The absence of affect was also a problem during Bassanio's choice of casket, made more noticeable since I viewed the play twice over a ten-day period. At the first performance I attended, Olivia Hutt's expressive face spoke to Portia's excitement when Bassanio chose the correct casket that contained her picture, but while he read the scroll it contained, he barely looked at Portia. The lack of chemistry, physical intimacy, or even proximity between the two supposedly relieved young gentles, now engaged and set for life with a suitable partner, took the drama out of the scene and rendered it a stagnant recitation of Shakespeare's text. This same section had altered to very good effect when next I saw the play roughly ten days later. This time, Portia brought in much more physical movement, speaking her "One half of me is yours, the other half yours" line with tangible, yearning desire. Pushing toward Bassanio and beyond the confines of her blocked space on the stage, Hutt's Portia jumped up and down just enough when Bassanio opened the right casket. Bassanio hadn't changed his affect much in this later production, but now it worked to illustrate that his lesser emotional investment in the marriage is an obstacle Portia alone could overcome.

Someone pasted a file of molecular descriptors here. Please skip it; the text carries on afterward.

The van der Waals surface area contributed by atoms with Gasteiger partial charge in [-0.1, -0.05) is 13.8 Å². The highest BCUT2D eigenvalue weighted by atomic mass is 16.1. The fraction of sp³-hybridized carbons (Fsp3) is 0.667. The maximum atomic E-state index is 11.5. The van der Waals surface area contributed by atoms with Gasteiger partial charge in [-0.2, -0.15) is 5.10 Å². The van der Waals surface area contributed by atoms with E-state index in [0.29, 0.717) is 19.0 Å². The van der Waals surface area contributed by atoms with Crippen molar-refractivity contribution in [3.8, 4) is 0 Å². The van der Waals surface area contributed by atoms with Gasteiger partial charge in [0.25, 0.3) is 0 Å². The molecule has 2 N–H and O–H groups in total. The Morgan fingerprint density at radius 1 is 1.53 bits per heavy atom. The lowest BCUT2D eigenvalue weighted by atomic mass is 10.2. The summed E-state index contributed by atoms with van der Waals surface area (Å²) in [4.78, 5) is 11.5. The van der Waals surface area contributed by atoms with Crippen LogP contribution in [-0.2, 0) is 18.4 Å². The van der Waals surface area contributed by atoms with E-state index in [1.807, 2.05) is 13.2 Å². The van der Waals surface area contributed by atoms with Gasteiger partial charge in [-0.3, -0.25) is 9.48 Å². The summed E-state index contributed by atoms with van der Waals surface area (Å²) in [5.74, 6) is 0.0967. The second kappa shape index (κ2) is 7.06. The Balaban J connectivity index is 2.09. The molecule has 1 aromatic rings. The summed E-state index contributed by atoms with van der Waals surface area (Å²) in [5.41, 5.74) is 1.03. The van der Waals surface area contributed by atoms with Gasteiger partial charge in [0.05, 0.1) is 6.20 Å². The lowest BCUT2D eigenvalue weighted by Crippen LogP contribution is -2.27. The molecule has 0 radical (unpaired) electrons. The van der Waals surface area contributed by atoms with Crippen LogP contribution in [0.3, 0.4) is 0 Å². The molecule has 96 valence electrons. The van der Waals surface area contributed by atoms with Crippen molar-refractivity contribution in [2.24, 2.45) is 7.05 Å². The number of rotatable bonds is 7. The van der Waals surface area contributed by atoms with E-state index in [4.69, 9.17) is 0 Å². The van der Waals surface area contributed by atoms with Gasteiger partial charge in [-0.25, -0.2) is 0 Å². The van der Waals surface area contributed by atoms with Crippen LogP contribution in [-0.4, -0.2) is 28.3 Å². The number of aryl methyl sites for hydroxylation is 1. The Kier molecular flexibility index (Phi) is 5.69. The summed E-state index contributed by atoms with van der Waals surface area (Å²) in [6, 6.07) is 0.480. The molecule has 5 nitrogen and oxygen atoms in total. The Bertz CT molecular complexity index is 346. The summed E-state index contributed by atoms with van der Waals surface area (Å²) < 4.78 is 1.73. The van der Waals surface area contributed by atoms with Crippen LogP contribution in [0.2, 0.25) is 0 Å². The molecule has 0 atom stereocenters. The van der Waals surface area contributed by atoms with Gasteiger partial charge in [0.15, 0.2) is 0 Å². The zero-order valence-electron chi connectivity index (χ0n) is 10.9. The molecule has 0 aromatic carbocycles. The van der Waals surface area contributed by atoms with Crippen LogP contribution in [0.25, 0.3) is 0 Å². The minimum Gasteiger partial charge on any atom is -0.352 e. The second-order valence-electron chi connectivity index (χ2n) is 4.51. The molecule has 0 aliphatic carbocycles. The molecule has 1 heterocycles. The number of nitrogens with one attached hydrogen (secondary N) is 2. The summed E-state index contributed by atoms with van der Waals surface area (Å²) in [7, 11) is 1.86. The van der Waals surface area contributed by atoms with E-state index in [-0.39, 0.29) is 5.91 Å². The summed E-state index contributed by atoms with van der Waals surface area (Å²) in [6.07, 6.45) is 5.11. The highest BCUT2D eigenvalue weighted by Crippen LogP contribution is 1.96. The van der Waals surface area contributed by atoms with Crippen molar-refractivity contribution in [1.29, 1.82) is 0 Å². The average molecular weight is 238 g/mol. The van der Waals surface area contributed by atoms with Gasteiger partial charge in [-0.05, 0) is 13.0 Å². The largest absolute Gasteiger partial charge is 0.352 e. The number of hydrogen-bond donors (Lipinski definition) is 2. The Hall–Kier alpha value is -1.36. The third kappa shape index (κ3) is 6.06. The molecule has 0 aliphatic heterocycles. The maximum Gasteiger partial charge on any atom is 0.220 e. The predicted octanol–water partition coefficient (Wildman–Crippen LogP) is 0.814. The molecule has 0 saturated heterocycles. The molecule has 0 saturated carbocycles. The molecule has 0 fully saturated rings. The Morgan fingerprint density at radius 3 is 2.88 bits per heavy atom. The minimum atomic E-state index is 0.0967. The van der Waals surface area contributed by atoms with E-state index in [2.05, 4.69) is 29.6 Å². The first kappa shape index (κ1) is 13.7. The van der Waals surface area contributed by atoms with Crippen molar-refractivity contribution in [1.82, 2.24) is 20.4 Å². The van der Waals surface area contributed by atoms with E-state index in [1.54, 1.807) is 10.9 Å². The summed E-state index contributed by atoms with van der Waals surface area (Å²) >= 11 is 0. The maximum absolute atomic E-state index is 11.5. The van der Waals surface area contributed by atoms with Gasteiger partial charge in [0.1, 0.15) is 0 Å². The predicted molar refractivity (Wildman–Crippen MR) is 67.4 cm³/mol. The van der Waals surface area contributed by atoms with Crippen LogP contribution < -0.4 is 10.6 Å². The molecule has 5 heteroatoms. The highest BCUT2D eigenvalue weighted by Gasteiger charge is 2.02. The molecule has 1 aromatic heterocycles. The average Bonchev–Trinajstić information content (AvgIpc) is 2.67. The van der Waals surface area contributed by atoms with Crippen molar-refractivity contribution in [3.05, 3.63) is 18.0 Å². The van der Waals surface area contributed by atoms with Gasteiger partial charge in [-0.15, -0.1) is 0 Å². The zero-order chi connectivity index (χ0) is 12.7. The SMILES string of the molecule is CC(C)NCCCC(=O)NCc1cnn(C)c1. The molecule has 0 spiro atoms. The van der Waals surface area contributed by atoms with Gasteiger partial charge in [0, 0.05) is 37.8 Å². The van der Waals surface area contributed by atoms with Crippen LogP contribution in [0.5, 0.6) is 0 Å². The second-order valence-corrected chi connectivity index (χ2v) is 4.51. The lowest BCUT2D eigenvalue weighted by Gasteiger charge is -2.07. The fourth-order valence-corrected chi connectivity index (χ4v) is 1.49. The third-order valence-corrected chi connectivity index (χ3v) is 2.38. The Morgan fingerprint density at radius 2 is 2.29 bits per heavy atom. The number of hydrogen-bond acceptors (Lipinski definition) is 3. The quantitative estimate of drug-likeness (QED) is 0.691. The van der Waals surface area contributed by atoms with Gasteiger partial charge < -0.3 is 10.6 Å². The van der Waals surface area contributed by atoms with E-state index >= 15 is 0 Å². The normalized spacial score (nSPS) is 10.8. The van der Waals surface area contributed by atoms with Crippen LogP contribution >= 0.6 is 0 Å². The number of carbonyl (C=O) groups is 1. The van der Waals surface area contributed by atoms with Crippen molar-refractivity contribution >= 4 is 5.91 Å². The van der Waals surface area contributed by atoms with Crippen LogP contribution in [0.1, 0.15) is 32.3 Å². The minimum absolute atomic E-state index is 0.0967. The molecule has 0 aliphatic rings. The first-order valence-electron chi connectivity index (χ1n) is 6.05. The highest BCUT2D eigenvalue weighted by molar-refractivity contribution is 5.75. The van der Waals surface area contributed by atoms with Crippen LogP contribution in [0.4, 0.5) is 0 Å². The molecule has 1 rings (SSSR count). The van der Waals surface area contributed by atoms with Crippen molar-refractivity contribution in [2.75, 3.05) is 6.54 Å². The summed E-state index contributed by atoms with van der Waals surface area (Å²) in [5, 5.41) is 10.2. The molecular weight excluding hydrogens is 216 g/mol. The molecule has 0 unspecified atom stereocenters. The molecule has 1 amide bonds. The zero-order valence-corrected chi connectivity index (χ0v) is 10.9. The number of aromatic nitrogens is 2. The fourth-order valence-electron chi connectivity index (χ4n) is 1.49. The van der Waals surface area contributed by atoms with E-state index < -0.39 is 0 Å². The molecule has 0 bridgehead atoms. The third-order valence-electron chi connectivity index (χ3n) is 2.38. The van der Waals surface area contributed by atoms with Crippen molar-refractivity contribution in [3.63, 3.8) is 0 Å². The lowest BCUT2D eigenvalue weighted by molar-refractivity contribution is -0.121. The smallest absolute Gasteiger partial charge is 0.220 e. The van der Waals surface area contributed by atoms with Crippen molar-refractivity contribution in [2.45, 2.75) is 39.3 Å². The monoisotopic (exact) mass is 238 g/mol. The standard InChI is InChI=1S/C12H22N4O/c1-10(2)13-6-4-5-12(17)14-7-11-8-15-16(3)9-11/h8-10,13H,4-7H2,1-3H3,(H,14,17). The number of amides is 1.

Hutt's Portia and Kimmel's Shylock offered the most nuanced acting in the production, but a few of the minor characters offered equally notable performances. Nadeem Phillip as Morocco is amusing without ever falling into caricature, and, as the judge on the first night I attended, Phillip ad-libbed hilariously with a gavel slamming reprimand to an audience member who chose to be rowdy while Portia silently read the decree. Kate Besworth's principal role is as Solania, but later she also plays Beatrice, Portia's dim waiting woman in Belmont, stealing the stage during her brief, vague and confused appearances. Paul Moniz de Sá as Tubal, with the subtlest of intimations, conveys alarm as he recognizes what Shylock is conceiving as revenge, his quiet gesture repeated for both performance confirming the focused intention of the actor.

The production ends as well as it begins, focusing the spotlight on Portia and replacing the bawdy sexism of the original text's ring joke with thoughtful words befitting the compromised "happy" ending of this problematic play. "Nothing is good, I see, without respect," Portia opines ruefully. Indeed.